Create your first list.

A way to share and manage lots.

  • Provenance

    Galleria Ala Salvatore, Milan

  • Catalogue Essay

    Master draughtsman Keith Haring's singular, signature style has always been lauded for its simplicity and movement. To Haring, drawings were never studies for works in other mediums but autonomous creations. With its bold graphic quality, complex composition and glorious colour scheme, the painting presented here carries all hallmarks of Haring's rich body of work which was executed in the short time span before his untimely death in 1990.
    "The drawings I do have very little to do with classical, post-Renaissance drawings where you try to imitate life or make it appear to be life-like. My drawings don't try to imitate life, they try to create life, try to invent life. That's a much more so-called primitive idea, which is the reason that my drawings look like they could be Aztec or Egyptian or Aboriginal or all these other things, and why they have so much in common with them. It has the same attitude towards drawing: inventing images. You're sort of depicting life, but you're not trying to make it life-like. I don't use colours to try to look life-like, and I don't use lines to try to look life-like. It's also much more Pop, I guess, after growing up in a really carbon- and comic- dominated period. And, also, growing up with Pop art."(Keith Haring, from interview with C. Flyman, 26 September 1980,  in G. Celant, Keith Haring, Munich 1992, p. 116)

  • Artist Biography

    Keith Haring

    American • 1958 - 1990

    Born in Reading, Pennsylvania, Keith Haring moved to New York City in 1978 at the age of 20 to study at the School of Visual Arts. By the early 1980s, Haring rose to prominence for his graffiti drawings made in the New York subways and streets. Alongside his friends Jean-Michel Basquiat and Kenny Scharf, who he met at the SVA, Haring became a leading figure of the East Village art scene through the 1970s and 1980s.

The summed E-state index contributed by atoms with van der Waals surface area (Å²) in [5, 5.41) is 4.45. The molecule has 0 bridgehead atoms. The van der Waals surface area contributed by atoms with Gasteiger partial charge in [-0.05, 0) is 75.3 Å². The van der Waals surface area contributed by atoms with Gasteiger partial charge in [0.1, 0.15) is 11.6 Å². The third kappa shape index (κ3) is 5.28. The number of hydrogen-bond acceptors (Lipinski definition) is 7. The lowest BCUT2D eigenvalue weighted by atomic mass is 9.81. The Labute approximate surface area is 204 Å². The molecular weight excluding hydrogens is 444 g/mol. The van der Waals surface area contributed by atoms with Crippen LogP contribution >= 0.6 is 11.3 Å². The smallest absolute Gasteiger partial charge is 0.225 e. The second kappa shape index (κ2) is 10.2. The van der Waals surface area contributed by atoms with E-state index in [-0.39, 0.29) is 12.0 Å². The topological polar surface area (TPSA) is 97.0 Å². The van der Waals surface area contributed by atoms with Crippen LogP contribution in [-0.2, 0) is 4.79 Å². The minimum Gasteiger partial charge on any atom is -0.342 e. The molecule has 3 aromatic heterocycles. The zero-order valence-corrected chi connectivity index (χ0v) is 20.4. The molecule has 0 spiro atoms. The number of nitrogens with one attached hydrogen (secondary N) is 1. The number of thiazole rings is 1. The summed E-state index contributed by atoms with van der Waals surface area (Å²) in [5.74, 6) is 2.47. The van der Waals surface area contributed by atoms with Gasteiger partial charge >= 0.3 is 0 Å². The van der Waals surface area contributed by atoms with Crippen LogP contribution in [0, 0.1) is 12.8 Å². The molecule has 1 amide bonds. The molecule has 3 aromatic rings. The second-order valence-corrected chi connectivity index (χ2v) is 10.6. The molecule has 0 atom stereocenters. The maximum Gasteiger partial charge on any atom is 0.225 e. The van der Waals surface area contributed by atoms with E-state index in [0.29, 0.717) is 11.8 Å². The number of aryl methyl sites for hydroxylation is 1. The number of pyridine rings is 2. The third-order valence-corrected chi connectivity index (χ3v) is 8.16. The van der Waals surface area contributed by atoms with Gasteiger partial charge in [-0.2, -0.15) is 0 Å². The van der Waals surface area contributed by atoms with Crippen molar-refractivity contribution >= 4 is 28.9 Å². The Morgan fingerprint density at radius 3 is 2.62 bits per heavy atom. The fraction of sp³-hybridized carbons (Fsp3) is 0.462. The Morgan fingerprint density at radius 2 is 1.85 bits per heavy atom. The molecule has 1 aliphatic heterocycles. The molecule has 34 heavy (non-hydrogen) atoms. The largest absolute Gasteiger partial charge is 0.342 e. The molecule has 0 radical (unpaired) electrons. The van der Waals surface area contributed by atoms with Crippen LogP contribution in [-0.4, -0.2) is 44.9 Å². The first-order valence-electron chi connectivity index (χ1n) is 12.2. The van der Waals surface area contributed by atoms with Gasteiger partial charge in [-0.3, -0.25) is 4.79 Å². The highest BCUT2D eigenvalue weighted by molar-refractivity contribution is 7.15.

Best known for his cartoon-like imagery developed through bold lines and vibrant colors, Haring refined a visual language of symbols that simplified forms to their most essential elements. Exploring the themes of birth and death, sex and war, social inequality, and love, his art bridged the high and low, erasing the distinctions between rarefied art, political activism, and popular culture. Despite his tragically brief career, Haring created a universal visual language embraced throughout the world, and his works are housed in many major collections including the Museum of Modern Art, New York, Los Angeles County Museum of Art, Art Institute of Chicago, Musée d’Art Moderne de Paris, Ludwig Museum, Cologne, and Nakamura Keith Haring Collection in Hokuto, Japan.

    View More Works



Acrylic and sumi ink on card.
70 x 100 cm (27 1/2 x 39 1/2 in).
This work is registered with the Keith Haring Foundation and is accompanied by a certificate of authenticity.  

£150,000 - 200,000 

Sold for £157,250

Contemporary Art Evening Sale

29 June 2010